Reminder: it is a really good idea to clean the nozzle after each use. Also don't forget to shake the can before spraying the color or you will get a splat of color like I did below.
I also painted a few of the pages inside of the book.
To finish the outside of the book, I used a cute card that I picked up at Trader Joe's and glued it to the cover. Then I added some gold tone chain to frame the card. It still looked a bit plain, so I glued on some rhinestones, buttons, and other ephemera. I like skulls and happen to have fun little skull charm that I could attach to the chain to finish it off.
Overall, I really liked these paints. They are significantly easier to use than traditional dying techniques and the clean up is quick. The Simply Spray paint colors are nice and it does live up to its promise on quality and ease of use. There a lot of different techniques that can be used to paint items with this paint, just do a search on YouTube or Google to see what other people are doing with this great paint. The potential for these paints is unlimited and I could easily get carried away painting various surfaces and textiles with these paints.
- I can control the intensity of the colors.
- The paint can be applied sheer enough to allow the texture of the fabric to show through.
- There was no over powering scent from the paint, like I find with some other products.
- The paint dries soft and will not leave behind that weird crusty finish that some paints do.
- The paint does not require heat setting, just allow it to cure for the required 72 hours.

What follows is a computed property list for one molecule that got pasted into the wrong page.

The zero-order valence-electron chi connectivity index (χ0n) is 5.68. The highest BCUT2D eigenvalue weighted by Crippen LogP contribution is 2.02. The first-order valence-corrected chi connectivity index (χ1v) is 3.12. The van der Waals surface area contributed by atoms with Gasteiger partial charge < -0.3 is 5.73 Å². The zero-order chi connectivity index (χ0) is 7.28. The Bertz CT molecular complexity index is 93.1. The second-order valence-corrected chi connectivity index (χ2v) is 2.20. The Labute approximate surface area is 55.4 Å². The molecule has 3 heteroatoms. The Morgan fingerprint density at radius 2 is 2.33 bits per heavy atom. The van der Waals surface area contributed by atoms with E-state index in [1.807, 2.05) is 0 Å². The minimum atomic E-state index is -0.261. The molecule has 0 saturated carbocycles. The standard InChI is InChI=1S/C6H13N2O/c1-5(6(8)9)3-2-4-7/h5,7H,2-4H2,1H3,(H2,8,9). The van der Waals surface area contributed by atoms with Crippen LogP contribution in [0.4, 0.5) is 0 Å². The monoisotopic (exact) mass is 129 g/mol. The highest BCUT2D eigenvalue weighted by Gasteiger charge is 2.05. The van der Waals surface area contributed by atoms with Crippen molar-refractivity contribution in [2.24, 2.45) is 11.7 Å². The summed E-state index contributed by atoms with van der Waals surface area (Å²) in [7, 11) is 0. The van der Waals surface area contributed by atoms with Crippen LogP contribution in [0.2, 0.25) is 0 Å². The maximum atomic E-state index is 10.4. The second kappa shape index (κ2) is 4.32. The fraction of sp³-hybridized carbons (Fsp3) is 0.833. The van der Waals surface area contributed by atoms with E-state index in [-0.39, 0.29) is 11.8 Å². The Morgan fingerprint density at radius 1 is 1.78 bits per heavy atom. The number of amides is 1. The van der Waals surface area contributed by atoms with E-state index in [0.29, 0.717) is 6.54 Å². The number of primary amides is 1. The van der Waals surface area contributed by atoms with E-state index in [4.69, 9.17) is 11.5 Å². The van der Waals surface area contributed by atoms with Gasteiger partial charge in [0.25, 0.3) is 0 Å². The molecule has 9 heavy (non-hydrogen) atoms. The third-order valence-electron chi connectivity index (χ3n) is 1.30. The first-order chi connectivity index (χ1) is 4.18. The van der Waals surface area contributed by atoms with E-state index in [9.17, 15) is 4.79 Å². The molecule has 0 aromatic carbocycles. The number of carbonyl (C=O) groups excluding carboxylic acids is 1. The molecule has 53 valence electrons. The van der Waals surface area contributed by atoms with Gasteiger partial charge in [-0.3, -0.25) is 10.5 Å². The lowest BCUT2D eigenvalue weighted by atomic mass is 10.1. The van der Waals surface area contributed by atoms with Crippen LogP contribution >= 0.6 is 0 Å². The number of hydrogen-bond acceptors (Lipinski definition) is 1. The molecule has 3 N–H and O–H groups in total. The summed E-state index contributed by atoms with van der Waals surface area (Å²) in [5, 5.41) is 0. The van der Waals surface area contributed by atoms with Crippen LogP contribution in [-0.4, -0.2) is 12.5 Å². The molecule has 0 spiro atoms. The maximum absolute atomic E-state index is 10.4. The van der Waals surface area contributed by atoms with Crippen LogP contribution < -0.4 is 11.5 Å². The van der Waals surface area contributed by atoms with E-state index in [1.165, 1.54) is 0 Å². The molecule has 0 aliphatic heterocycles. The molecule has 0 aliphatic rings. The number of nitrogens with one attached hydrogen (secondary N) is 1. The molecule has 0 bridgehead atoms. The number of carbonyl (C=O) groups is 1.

- Clean up is very easy.
- The paint dries quickly.
- It is non-toxic which is important to me
- Another great product that is made in the USA
- You need to clean the "Nozzle". If you do not remember to clean the nozzle then you run the risk of having bits of paint dry in it and then the paint will not come out evenly.
- It is an Aerosol can and should be shook before beginning to paint. If you don't then the paint comes out in a bit of a messy splotch.
- The instructions tell you to clean the nozzle when you are finished painting. If you do not clean it, then any residual paint left on the nozzle will dry and block the paint from coming out. It is easy to fix by using a wet tooth pick and some baby wipes to gently remove the paint from the nozzle.
The Simply Spray website does have a fact sheet that answers some questions on how to utilize the product to its best potential. They suggest allowing the project to dry for 72 hours to give the paint a chance to set permanently. Don't forget to shake the can before each use. Also, It would be wise to cover your working surface to protect it. I did try the paint on a hard plastic surface. It has been a couple of weeks and the paint has still not come off. I also tested it on concrete and had similar results. Again, the spray can specifically says it is permanent on porous surfaces which plastic is not. However, it is better to be safe than sorry and cover your work surfaces while you paint.